17:         <TextBlock Margin="5" Name="txtNumber" Grid.Column="1" Grid.Row="0"

18:                  VerticalAlignment="Center" Text="54321"/>

19:         <TextBlock Margin="5" Grid.Column="0" Grid.Row="1" VerticalAlignment="Center"

20:                    Text="Total Number of Primes"/>

21:         <TextBlock Margin="5" Name="txtPrimes" Grid.Column="1" Grid.Row="1"

22:                    VerticalAlignment="Center">

23:             <TextBlock.Text>

24:                 <PriorityBinding>

25:                     <Binding Path="Primes" IsAsync="True"/>

26:                     <Binding Path="DefaultValue"/>

27:                 </PriorityBinding>

28:             </TextBlock.Text>

29:         </TextBlock>

30:     </Grid>

31: </Window>

32:
In C# program we create an object of our prime info class and set it as a data context in our main window. Here is our complete C# code of our program.
1: using System;

2: using System.Collections.Generic;

3: using System.Linq;

4: using System.Text;

5: using System.Windows;

6: using System.Windows.Controls;

7: using System.Windows.Data;

8: using System.Windows.Documents;

9: using System.Windows.Input;

10: using System.Windows.Media;

11: using System.Windows.Media.Imaging;

13: using System.Windows.Shapes;

14:

15: namespace WpfPriorityBinding

16: {

17:     /// <summary>

18:     /// Interaction logic for Window1.xaml

19:     /// </summary>

20:     public partial class Window1 : Window

21:     {

22:         public PrimesInfo primeInfo = new PrimesInfo();

23:         public Window1()

24:         {

25:             InitializeComponent();

26:             DataContext = primeInfo;

27:

28:             int number = Convert.ToInt32(txtNumber.Text);

29:             primeInfo.Primes = txtNumber.Text;

30:         }

31:     }

32:

33:     public class PrimesInfo

34:     {

35:         private String _primes;

36:

37:         public PrimesInfo()

38:         {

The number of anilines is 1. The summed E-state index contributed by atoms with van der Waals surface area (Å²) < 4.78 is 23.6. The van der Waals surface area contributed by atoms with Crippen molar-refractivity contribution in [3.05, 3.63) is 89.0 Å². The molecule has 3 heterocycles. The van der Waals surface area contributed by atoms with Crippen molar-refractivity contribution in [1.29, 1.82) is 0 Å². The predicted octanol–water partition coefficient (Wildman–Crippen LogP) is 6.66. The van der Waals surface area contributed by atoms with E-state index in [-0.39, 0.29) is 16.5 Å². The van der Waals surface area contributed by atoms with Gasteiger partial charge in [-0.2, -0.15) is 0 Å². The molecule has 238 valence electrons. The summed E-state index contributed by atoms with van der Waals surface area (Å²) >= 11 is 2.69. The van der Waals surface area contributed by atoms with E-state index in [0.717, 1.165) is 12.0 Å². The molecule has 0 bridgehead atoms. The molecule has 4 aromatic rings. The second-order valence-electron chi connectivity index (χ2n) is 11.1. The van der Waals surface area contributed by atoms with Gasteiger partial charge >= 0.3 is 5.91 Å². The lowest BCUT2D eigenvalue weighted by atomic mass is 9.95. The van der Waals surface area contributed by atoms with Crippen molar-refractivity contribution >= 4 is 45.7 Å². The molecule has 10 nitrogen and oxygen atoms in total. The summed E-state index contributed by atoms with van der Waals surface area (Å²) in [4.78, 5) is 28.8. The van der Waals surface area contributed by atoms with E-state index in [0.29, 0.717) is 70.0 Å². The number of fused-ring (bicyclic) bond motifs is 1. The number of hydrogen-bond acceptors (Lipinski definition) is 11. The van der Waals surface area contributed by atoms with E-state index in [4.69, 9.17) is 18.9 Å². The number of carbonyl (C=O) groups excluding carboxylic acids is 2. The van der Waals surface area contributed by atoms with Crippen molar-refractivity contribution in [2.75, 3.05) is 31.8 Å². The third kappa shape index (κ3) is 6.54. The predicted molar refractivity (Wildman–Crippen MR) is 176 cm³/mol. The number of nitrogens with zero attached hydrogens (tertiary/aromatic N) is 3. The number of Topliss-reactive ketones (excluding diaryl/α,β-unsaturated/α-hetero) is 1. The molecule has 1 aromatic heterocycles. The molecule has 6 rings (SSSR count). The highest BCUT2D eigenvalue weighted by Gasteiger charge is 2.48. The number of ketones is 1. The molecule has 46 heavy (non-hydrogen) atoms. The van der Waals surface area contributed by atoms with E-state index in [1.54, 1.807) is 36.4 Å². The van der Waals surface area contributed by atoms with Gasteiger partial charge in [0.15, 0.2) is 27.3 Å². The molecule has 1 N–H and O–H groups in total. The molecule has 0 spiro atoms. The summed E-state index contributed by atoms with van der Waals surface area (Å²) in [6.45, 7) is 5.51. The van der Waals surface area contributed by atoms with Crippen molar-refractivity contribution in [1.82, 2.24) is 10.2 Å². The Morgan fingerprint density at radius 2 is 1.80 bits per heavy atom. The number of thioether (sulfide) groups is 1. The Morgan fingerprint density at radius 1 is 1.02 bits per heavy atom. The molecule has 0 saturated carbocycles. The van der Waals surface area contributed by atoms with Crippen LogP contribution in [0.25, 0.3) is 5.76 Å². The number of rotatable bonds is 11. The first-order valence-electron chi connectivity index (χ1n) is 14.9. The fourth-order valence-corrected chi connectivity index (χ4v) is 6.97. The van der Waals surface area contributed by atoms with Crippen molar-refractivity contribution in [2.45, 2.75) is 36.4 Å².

40:             Primes = "0";

41:         }

42:

43:         public String DefaultValue

44:         { get; set; }

45:

46:         public String Primes

47:         {

48:             get

49:             {

50:                 int no = CalculatePrimes(Int32.Parse(_primes));

51:                 return no.ToString();

52:             }

53:             set

54:             {

55:                 _primes = value;

56:             }

57:         }

58:

59:         // Calculate prime with slow method

60:         int CalculatePrimes(int number)

61:         {

62:             int total = 0;

63:

64:             for (int i = 2; i < number; i++)

65:             {

66:                 if (IsPrime(i))

67:                     total++;

68:             }

69:

71:         }

72:

73:         bool IsPrime(int number)

74:         {

75:             for (int i = 2; i < number; i++)

76:             {

77:                 if (number % 2 == 0)

78:                     return false;

79:             }

80:

81:             return true;

82:         }

83:     }

84: }

85:
Now if we run our program it will first display this window.

Then after some time, which depends on the computer speed how quickly it can calculate the total number of primes, we will see the following output.

__ATA.cmd.push(function() {
__ATA.initVideoSlot('atatags-370373-5b4e3a5bb36b3', {
sectionId: '370373',
});
});

__ATA.cmd.push(function() {
__ATA.initSlot('atatags-26942-5b4e3a5bb36e9',  {
collapseEmpty: 'before',
sectionId: '26942',
width: 300,
height: 250
});
});

__ATA.cmd.push(function() {
__ATA.initSlot('atatags-114160-5b4e3a5bb36eb',  {
collapseEmpty: 'before',
sectionId: '114160',
width: 300,
height: 250
});
});

Related
```

## Responses

1. IsPrime is wrongly implemented……

• Thanks for pointing out this. Yes there is a bug in IsPrime method, although there is a small typo, but it totally miss the algorithm. It should be something like this.

if (number % i == 0)
return false;